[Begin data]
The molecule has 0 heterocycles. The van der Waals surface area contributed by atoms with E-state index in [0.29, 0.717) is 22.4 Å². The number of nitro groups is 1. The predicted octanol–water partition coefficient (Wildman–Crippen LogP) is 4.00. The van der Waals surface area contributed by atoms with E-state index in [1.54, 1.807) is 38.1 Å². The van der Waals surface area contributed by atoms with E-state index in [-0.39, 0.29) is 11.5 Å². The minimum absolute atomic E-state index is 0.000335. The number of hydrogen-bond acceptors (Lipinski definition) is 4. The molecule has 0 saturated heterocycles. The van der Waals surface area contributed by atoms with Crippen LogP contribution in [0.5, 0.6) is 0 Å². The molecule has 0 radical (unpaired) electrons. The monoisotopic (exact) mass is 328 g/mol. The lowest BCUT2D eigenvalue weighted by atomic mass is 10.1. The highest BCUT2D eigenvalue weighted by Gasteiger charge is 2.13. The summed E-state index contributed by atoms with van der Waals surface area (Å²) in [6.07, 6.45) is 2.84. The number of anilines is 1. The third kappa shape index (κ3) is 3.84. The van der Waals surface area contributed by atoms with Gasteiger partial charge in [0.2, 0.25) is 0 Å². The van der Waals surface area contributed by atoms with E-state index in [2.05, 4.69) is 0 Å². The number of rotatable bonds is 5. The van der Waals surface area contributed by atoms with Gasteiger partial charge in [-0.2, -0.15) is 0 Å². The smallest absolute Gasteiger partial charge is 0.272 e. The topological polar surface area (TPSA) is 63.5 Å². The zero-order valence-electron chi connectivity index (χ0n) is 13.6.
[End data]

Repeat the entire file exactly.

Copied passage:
The molecule has 0 heterocycles. The van der Waals surface area contributed by atoms with E-state index in [0.29, 0.717) is 22.4 Å². The number of nitro groups is 1. The predicted octanol–water partition coefficient (Wildman–Crippen LogP) is 4.00. The van der Waals surface area contributed by atoms with E-state index in [1.54, 1.807) is 38.1 Å². The van der Waals surface area contributed by atoms with E-state index in [-0.39, 0.29) is 11.5 Å². The minimum absolute atomic E-state index is 0.000335. The number of hydrogen-bond acceptors (Lipinski definition) is 4. The molecule has 0 saturated heterocycles. The van der Waals surface area contributed by atoms with Crippen LogP contribution in [0.5, 0.6) is 0 Å². The molecule has 0 radical (unpaired) electrons. The monoisotopic (exact) mass is 328 g/mol. The lowest BCUT2D eigenvalue weighted by atomic mass is 10.1. The highest BCUT2D eigenvalue weighted by Gasteiger charge is 2.13. The summed E-state index contributed by atoms with van der Waals surface area (Å²) in [6.07, 6.45) is 2.84. The number of anilines is 1. The third kappa shape index (κ3) is 3.84. The van der Waals surface area contributed by atoms with Gasteiger partial charge in [0.2, 0.25) is 0 Å². The van der Waals surface area contributed by atoms with E-state index in [2.05, 4.69) is 0 Å². The number of rotatable bonds is 5. The van der Waals surface area contributed by atoms with Gasteiger partial charge in [-0.2, -0.15) is 0 Å². The smallest absolute Gasteiger partial charge is 0.272 e. The topological polar surface area (TPSA) is 63.5 Å². The zero-order valence-electron chi connectivity index (χ0n) is 13.6.